Adverse Childhood Experiences and Effects on Mental Health

This post is in partnership with, an initiative of the Center for Youth Wellness.  All opinions are my own.

I was very lucky as a child that I came from a home with very little stress.  Sure, there was arguing over grades or limits that my sister and I didn’t like.  We argued with our parents like most kids probably do. But I had two loving and capable parents present every day, and that shaped how I raise my own kids.  I know that not all children are as lucky as I was and as lucky as I think my own kids are. And those kids, the ones who suffer from childhood trauma? They need emotional support to begin the healing process.

Have you or your child suffered from adverse childhood experiences (ACEs)? Do you have concerns about long term mental health? Take this ACE quiz to find out the risks.

As the mom of two teens, I have seen some of my kids’ friends struggle with mental health issues.  Those who seem to struggle the most also seem to be battling childhood hardships that may stay with them for their entire life. What are these traumas, which researchers call Adverse Childhood Experiences?  And how can parents help their child overcome these severe early traumas to improve mental health? I wanted to share with you some information from that may be a good resource for parents as they navigate raising a child who has undergone an adverse event in childhood.

Ten Types of Adverse Childhood Experiences

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What Are Adverse Childhood Experiences?

Adverse Childhood Experiences are also known as ACEs.  They are severely stressful events in a child or adolescent’s life. ACEs are very common, and studies show most Americans have at least one.  These events can happen to anyone and may have lasting effects on mental and physical health.

What types of ACEs exist in a child’s life? These experiences include things like abuse, neglect, and other major stressors such as divorce, a parent’s substance abuse, or witnessing violence in the home.

Other kinds of difficulty outside the home, such as experiencing racism, are also included in some ACE quizzes. Racism, community violence, bullying, and poverty can lead to health issues, especially if you don’t have emotional support or therapy to discuss them.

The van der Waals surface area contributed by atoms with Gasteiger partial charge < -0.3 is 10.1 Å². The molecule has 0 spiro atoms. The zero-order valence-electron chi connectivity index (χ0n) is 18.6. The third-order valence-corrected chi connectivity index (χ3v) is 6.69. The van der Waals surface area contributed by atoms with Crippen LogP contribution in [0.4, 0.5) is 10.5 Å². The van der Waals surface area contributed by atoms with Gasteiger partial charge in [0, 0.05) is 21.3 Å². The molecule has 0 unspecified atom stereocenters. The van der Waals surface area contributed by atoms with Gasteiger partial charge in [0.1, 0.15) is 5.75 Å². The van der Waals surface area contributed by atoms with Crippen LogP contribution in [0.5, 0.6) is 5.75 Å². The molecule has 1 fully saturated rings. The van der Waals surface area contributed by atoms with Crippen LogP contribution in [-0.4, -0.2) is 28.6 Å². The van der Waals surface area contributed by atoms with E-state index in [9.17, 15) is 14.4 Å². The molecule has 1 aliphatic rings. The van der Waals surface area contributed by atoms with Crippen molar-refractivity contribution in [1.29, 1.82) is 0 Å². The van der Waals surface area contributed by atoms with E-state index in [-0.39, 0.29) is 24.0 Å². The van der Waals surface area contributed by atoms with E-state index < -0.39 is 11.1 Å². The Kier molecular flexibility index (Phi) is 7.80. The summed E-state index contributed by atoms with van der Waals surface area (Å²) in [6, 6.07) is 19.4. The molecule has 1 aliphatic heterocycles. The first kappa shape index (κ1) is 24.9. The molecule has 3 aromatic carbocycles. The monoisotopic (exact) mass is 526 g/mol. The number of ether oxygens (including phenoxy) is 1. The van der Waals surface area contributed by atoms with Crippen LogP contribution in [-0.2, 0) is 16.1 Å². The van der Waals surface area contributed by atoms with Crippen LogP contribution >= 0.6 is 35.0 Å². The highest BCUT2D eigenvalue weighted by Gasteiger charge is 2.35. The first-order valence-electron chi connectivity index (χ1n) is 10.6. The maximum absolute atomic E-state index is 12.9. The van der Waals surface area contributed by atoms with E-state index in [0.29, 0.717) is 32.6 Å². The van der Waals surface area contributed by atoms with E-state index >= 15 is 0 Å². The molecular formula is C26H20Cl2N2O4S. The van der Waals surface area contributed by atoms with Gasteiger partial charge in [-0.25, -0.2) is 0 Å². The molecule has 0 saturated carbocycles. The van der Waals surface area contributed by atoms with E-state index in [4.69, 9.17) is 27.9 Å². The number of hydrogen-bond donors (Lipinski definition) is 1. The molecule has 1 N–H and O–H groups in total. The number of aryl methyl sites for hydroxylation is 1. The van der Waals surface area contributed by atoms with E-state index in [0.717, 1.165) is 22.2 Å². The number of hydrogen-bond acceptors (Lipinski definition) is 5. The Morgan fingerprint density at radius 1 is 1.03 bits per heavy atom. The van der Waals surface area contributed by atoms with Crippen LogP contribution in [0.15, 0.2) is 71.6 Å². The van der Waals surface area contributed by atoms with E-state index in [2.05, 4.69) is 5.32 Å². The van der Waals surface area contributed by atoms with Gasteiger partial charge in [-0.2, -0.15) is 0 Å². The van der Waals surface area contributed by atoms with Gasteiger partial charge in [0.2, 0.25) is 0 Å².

adverse childhood experience test

What do ACEs mean for you and your child?

The list of adverse childhood events that can cause stress in kids is long.  And those stressed-out kids can turn into stressed-out parents, which may result in a never ending cycle of emotional struggles.   Negative experiences can have long-term effects on children’s brains and bodies. Stress from an ACE is different than the everyday stress that all children experience.  Are you or your child at risk?

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Adverse Childhood Experiences Quiz

Take the adverse childhood experiences quiz for you or your child.   Just head over to and answer 10 simple questions.  Here are some things you need to know about the ACE quiz before you start:

  • The ACE Quiz is based on the original ACE study, the 1998 landmark CDC-Kaiser Permanente Adverse Childhood Experiences (ACE) Study was one of the largest investigations of childhood abuse and neglect and later-life health and well-being.
  • An ACE score is NOT an actual medical diagnosis. It is meant to help medical providers better understand a patient’s risk for the effect of a toxic stress response.
  • Medical providers can use ACEs screening tools to identify children at risk for a toxic stress response.

The video below is an unfortunate reality for many children in our world today.  But it is also a reminder that there is help available. We do not need to allow adverse childhood events to create toxic stress in our lives or those of our children.


Help for Adverse Childhood Experiences is Available

What do you do if your child has suffered from an ACE and you are concerned about his or her mental health? Your child’s doctor can provide information to guide medical decisions, improve your child’s care, and connect you to helpful services. A child’s traumatic experience doesn’t have to create long term mental health issues.

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In order to minimize the effects of adverse childhood events,  kids need to experience a wide variety of positive lifestyle factors. This  includes eating healthy food, getting regular exercise, getting a good night’s sleep, practicing mindfulness, having supportive relationships, and getting mental health support when needed.

Last month, I wrote an article about improving childhood mental health with exercise. Exercise is a great stress reliever.  But, if you or your child has suffered a traumatic event, visiting is a great first step to healing.

Do you know someone who could benefit from this information?  Please share!



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